To Be A Monologue Or Not To Be

Some thoughts on my first read of anything Peter Hacks.

“Der Staat ist ohne Minister, der Hof ohne Spielmeister, das Theater ohne Direktor, das Land ohne seinen großen Mann.” (The state is without its minister, the courtyard is without its master, the theater is without its director, the country is without its best man.)

And so lingers the word “ohne” (without) as my eyes dabble across the pages of Hacks’ monologue “Ein Gespräch im Hause Stein über den abwesenden Herrn von Goethe” (A Discussion in the House of Stein Absent of Mr. Goethe). Along with those words my “ohne” continues the task of trying to get along with the Germans. Have I found someone to help me in my task? Not only do I wonder who this “großen Mann” (best man) is that Hacks writes about through the eyes and thoughts of a woman, but I think: I probably shouldn’t have begun my Hacks journey with this play.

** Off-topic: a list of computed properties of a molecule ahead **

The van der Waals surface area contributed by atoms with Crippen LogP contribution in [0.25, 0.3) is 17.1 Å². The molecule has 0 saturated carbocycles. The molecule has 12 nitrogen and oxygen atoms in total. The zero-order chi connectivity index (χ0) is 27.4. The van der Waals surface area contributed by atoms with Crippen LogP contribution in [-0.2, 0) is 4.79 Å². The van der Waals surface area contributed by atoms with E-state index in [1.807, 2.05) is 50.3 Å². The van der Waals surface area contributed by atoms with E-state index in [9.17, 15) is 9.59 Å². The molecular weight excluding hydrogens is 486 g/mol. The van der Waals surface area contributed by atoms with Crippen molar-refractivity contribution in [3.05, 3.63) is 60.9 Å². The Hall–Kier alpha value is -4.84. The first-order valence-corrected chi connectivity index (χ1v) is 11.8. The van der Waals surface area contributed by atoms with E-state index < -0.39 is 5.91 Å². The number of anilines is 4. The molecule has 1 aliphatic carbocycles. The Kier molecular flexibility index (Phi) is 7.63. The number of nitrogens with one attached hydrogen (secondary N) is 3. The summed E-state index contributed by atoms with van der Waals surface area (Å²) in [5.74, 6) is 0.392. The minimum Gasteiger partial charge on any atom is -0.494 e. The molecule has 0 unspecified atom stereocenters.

Well, I guess it’s a play. At the least, it is a monologue, right? The thing is, I don’t really like monologues. A monologue within a play is OK. You know, to-be-or-not-to-be. Or what about Monologuing? Where would James Bond be if the villains didn’t explain so much about their deeds and hence provide enough time & space for the world’s favorite secret agent to think of a way out. There are also comic monologues but – as much as this pains others – comedy just doesn’t work in German.

So where did Hacks get the urge to write something that one actress would have to perform all-by-her-lonesome for what seems to be umpteen hours? Oh yeah. I almost forgot. This “großen Mann” is Goethe. Right?

“Goethe beleidigt, indem er ist.” (Goethe insults because he is.)